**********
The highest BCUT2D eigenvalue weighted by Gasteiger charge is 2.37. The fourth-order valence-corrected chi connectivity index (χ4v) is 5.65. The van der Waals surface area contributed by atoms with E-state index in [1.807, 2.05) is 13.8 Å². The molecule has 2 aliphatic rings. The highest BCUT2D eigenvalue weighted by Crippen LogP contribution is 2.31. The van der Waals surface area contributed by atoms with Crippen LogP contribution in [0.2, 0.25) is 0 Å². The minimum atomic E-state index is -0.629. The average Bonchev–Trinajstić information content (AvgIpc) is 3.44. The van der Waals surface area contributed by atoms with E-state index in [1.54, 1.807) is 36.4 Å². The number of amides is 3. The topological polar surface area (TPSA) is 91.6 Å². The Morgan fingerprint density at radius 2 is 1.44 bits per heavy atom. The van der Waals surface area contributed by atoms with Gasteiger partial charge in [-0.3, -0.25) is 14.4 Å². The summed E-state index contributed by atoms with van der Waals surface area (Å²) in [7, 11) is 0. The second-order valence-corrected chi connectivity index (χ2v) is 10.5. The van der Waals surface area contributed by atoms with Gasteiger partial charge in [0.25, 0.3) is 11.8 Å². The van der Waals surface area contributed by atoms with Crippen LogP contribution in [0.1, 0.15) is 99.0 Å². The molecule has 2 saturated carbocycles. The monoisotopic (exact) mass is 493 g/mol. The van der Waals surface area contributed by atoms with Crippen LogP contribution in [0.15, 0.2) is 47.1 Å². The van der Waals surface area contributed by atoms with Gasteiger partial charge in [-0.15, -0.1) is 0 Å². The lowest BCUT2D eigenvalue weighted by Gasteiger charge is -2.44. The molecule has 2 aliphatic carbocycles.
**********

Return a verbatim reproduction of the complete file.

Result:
The highest BCUT2D eigenvalue weighted by Gasteiger charge is 2.37. The fourth-order valence-corrected chi connectivity index (χ4v) is 5.65. The van der Waals surface area contributed by atoms with E-state index in [1.807, 2.05) is 13.8 Å². The molecule has 2 aliphatic rings. The highest BCUT2D eigenvalue weighted by Crippen LogP contribution is 2.31. The van der Waals surface area contributed by atoms with Crippen LogP contribution in [0.2, 0.25) is 0 Å². The minimum atomic E-state index is -0.629. The average Bonchev–Trinajstić information content (AvgIpc) is 3.44. The van der Waals surface area contributed by atoms with E-state index in [1.54, 1.807) is 36.4 Å². The number of amides is 3. The topological polar surface area (TPSA) is 91.6 Å². The Morgan fingerprint density at radius 2 is 1.44 bits per heavy atom. The van der Waals surface area contributed by atoms with Gasteiger partial charge in [-0.3, -0.25) is 14.4 Å². The summed E-state index contributed by atoms with van der Waals surface area (Å²) in [7, 11) is 0. The second-order valence-corrected chi connectivity index (χ2v) is 10.5. The van der Waals surface area contributed by atoms with Gasteiger partial charge in [0.25, 0.3) is 11.8 Å². The van der Waals surface area contributed by atoms with Crippen LogP contribution in [0.1, 0.15) is 99.0 Å². The molecule has 2 saturated carbocycles. The monoisotopic (exact) mass is 493 g/mol. The van der Waals surface area contributed by atoms with Crippen LogP contribution in [0.15, 0.2) is 47.1 Å². The van der Waals surface area contributed by atoms with Gasteiger partial charge in [-0.15, -0.1) is 0 Å². The lowest BCUT2D eigenvalue weighted by Gasteiger charge is -2.44. The molecule has 2 aliphatic carbocycles.